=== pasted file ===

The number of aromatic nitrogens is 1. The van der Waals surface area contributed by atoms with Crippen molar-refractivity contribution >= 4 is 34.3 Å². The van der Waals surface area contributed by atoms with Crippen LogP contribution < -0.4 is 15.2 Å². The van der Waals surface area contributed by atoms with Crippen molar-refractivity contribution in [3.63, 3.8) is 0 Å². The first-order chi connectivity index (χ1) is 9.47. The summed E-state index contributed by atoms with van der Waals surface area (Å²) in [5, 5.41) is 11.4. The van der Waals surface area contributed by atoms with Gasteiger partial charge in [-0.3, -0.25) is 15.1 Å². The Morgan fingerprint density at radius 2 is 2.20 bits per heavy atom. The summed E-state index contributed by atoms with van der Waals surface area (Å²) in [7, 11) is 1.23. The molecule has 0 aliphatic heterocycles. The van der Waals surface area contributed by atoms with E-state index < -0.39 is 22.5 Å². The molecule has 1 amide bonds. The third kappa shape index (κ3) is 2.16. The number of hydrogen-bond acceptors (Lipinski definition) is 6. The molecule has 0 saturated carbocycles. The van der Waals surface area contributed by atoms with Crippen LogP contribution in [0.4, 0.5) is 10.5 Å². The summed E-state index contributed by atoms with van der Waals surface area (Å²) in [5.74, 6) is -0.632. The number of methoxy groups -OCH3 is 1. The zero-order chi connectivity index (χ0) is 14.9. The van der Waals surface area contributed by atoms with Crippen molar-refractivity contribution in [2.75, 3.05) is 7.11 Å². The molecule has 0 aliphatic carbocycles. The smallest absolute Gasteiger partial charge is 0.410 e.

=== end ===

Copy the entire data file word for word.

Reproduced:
The number of aromatic nitrogens is 1. The van der Waals surface area contributed by atoms with Crippen molar-refractivity contribution >= 4 is 34.3 Å². The van der Waals surface area contributed by atoms with Crippen LogP contribution < -0.4 is 15.2 Å². The van der Waals surface area contributed by atoms with Crippen molar-refractivity contribution in [3.63, 3.8) is 0 Å². The first-order chi connectivity index (χ1) is 9.47. The summed E-state index contributed by atoms with van der Waals surface area (Å²) in [5, 5.41) is 11.4. The van der Waals surface area contributed by atoms with Gasteiger partial charge in [-0.3, -0.25) is 15.1 Å². The Morgan fingerprint density at radius 2 is 2.20 bits per heavy atom. The summed E-state index contributed by atoms with van der Waals surface area (Å²) in [7, 11) is 1.23. The molecule has 0 aliphatic heterocycles. The van der Waals surface area contributed by atoms with E-state index < -0.39 is 22.5 Å². The molecule has 1 amide bonds. The third kappa shape index (κ3) is 2.16. The number of hydrogen-bond acceptors (Lipinski definition) is 6. The molecule has 0 saturated carbocycles. The van der Waals surface area contributed by atoms with Crippen LogP contribution in [0.4, 0.5) is 10.5 Å². The summed E-state index contributed by atoms with van der Waals surface area (Å²) in [5.74, 6) is -0.632. The number of methoxy groups -OCH3 is 1. The zero-order chi connectivity index (χ0) is 14.9. The van der Waals surface area contributed by atoms with Crippen molar-refractivity contribution in [2.75, 3.05) is 7.11 Å². The molecule has 0 aliphatic carbocycles. The smallest absolute Gasteiger partial charge is 0.410 e.